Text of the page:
AlanRobertson has an interest in quiet(er) PCs. As you can tell, he has a lot of them, and having the ones near humans be a little quieter would be a good thing. He also is thinking about making a personal video recorder, which would probably wind up in the living room, and noise would be quite annoying.
The basics are:
There are basically three things that make a hard drive audible:
If the drive is spinning, the motor typically makes a little noise. In some circumstances (like a TiVo, you can't spin it down, and it needs to rotate to be read or written. And, even if you can spin it up and down, it's generally thought to be hard on the drive.
As the drive heads move around, the actuator mechanism makes some noise. Most applications that use the hard drive will seek occasionally - and some applications will do this a lot. It may be a clicking, or clunking or other intermittent and not-quite-repetitive noise. Seeking the drive may result in vibration of the case, which can cause noise of its own.
This can be one of the most annoying features of a disk drive. It is usually described as a whine. Most commonly it occurs at higher rotational speeds (10K RPM and above), but some brands of drives whine even though they run at slower speeds.
Generally, slower fans are quieter than faster fans. Higher speed fans typically cause air turbulence which greatly increases the noise made by the fan. No fan at all (passive cooling) is best when you can do this. Improving heat sinks sometimes allows for passive cooling, and sometimes it simply allows you to run a slower (quieter) fan. Switching to a larger fan typically allows for a slower fan speed as well. Slowing down CPU speeds (underclocking) typically generates less heat as well. For most CPUs, it's the CPU speed (not the bus speed) which determines heat generated. Most power supply noise is fan noise. You may be able to replace the power supply fan with a slower one if you aren't using the power supply to its full potential and the environment you're using it in a fairly cool room. Some power supplies do not require fans - but they're typically expensive. Quite power supplies with fans when done right, are typically power supplies with good heat sinks which run fans at slower temperatures.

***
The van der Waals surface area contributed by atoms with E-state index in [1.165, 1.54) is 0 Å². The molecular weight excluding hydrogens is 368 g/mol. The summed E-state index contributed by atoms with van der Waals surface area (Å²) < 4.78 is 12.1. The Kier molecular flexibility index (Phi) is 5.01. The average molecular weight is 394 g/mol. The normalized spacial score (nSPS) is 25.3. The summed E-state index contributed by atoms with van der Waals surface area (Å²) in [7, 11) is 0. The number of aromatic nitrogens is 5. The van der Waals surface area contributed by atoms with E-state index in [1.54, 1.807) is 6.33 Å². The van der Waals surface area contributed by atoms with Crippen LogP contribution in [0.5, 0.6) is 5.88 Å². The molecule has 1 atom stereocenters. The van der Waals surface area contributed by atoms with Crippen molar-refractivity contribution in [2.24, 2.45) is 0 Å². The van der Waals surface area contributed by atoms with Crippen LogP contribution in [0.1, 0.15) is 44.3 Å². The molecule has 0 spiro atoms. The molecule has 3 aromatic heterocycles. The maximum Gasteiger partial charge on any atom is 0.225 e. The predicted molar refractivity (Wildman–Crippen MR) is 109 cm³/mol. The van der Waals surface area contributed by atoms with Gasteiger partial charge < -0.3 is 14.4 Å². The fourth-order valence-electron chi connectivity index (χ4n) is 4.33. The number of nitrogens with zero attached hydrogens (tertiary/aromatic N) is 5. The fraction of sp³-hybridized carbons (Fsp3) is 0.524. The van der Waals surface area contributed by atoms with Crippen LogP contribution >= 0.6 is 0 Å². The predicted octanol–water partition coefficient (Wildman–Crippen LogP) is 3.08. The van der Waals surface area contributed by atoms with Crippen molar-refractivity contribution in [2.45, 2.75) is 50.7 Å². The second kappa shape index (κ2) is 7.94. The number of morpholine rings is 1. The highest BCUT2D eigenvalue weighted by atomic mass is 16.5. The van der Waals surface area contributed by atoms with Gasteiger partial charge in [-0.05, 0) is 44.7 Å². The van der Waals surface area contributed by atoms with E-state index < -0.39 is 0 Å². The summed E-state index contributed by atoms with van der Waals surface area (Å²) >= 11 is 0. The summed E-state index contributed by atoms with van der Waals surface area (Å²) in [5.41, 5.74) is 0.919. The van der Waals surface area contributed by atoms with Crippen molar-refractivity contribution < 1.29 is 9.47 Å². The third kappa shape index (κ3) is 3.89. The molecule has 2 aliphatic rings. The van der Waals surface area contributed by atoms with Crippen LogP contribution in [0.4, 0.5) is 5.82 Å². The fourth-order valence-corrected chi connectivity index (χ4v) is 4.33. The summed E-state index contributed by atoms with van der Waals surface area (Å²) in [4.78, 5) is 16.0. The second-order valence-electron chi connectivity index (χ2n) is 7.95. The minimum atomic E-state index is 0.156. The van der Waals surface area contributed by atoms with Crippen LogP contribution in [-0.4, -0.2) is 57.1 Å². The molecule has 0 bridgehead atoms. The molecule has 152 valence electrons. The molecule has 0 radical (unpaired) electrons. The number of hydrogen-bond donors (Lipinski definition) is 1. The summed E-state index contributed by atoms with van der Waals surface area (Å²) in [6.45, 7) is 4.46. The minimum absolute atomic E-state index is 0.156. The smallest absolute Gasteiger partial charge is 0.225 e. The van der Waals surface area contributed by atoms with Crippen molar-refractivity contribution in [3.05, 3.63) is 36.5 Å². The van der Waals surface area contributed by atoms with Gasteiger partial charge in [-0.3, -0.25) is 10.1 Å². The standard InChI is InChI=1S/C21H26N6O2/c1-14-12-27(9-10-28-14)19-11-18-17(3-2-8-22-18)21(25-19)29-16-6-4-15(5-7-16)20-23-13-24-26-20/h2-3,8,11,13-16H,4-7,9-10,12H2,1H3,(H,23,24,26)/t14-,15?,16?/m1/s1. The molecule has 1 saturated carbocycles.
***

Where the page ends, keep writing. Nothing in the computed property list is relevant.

Slowing down fans typically increases the temperature of components. This is why in such PCs doing things like switching to round cables instead of flat cables can help improve ventilation, which may allow you to run a slower fan speed.
Quiet cases are cases that have some or all of the following features:
Links from Acousti Products
SilenX (quiet fans, power supplies),
SPCR - Silent PC Review
ATAcom.com - Quiet Solution